Brett Ewins RIP

February 19th, 2015

With the very sad recent news that Brett Ewins passed away at the too-young age of 59, gone to join Thrax, Mad Tommy and the rest of Bad.Co, the Mindless Ones would like to honour the man through his art.

Brett Ewins’ work  is emblematic of the wild, highly energised and idiosyncratic art that sprung out of the British comic art renaissance of the 1980’s. From 2000AD to the groundbreaking Strange Days, and then on to Deadline, Ewins was at the forefront of cutting edge,exciting comics and his post-Ditko new-wave line-work was never anything other than thrilling. As others have pointed out, without Ewins you don’t have Jamie Hewlett, Philip Bond and a whole generation of artists who grew up vibing on his jagged lines, bold design and cool-as-fuck characters. In Kano alone he created one of the most iconic, terrifying and awesome comics characters, and in Johnny Nemo he showed you just how damn stylish we should expect our comics heroes to look.

But that’s enough from me. Let’s let the art speak for itself. Know this: the world just lost one great damn artist and one who had a real and tangible impact on this reader’s life. For the better.

Rest in peace Brett.


Come on, are you kidding? Where else were we going to start? Bad Company is one of the greatest war comics ever. Full stop.


And listen. If we’re talking Bad Co. there’s no way we’re not talking about Thrax, the only stone cold motherfucker not to be scared of Kano. It’s the little things about Thrax – the new wave hair, the scarf…he’s just so damn cool. Plus: What the fuck was his problem? What happened to him to make him Thrax?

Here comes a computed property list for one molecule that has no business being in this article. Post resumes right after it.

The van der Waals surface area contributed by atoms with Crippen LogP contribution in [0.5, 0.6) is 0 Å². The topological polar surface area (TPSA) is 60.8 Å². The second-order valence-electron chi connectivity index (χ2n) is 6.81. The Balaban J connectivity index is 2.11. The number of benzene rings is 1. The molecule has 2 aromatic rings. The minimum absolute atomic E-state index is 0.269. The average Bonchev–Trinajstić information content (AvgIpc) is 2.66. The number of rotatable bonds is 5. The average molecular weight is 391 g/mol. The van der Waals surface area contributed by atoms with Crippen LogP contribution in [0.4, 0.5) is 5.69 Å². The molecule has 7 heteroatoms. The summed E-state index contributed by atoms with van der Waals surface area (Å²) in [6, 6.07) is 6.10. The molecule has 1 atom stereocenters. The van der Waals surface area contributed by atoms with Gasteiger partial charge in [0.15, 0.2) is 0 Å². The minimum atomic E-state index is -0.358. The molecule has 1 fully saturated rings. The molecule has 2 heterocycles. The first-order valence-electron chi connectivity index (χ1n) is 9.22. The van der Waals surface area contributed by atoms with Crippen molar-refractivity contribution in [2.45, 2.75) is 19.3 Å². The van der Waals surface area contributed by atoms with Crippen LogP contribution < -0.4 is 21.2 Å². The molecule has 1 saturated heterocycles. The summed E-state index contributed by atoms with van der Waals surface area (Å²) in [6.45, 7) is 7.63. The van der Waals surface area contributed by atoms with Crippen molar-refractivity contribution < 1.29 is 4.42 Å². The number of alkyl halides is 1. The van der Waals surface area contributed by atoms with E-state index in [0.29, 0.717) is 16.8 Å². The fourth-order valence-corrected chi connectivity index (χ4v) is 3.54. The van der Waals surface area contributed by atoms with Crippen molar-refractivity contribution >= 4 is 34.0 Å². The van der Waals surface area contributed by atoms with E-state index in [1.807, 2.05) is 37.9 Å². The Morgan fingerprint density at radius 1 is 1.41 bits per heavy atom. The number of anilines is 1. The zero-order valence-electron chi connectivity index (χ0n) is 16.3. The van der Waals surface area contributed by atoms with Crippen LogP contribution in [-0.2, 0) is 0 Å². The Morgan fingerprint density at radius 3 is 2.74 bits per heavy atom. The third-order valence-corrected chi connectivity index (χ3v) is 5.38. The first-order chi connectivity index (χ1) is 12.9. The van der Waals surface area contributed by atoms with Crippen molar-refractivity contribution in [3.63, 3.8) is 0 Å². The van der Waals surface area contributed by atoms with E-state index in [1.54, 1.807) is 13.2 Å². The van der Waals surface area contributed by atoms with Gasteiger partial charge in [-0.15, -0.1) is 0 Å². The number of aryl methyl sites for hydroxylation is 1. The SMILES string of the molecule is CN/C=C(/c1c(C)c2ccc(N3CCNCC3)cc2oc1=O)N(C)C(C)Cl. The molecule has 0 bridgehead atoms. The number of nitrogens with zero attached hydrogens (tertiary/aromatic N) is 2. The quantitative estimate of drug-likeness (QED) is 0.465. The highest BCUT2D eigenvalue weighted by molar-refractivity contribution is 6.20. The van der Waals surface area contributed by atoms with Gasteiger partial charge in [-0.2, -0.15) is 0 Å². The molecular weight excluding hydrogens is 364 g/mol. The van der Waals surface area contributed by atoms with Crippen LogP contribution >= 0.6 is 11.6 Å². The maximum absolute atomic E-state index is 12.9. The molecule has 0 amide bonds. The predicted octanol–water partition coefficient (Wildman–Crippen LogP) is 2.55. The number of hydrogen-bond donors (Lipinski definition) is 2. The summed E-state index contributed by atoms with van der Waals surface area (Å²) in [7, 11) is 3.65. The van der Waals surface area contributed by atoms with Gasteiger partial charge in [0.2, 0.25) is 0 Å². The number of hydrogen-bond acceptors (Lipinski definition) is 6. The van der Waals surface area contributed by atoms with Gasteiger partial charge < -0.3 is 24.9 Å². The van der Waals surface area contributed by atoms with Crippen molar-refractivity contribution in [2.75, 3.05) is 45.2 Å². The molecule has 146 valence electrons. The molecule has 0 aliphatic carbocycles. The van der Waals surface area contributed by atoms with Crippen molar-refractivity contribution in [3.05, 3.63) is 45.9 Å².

Special mention should go to Jim McCarthy’s loose and wild inks on this series. Ewins collaborated excellently with others throughout his career – Steve Dillon and Brendan McCarthy for example – but it was with J McCarthy that the real alchemy happened.


A totally iconic image of Mega City 1’s finest here. Aside from Bolland’s original Debbie Harry presentation of Judge Anderson, Ewins’ version is what I think of when I think about her (which is realistically probably too often). This image is pretty much burned into my brain.

This image captures the steel appeal of Anderson and it showcases Ewins’ genius at depicting grotesques and deformed nasties. What more do you need?


You can’t leave out Joe though, can you? Ewins was always great at depicting Dredd, but where he really excelled was in nailing the weirdness of the average Mega City 1 denizens. He really helped define the look of the gonzo metropolis, bringing a bezerk high fashion sense to it’s inhabitants – Flock of Seagulls haircuts, kneepads and skinny ties, with blue lipgloss and  jagged jewellery. Perfect accompaniment to the unyielding anti-fashion of everyone’s favourite fascist cop.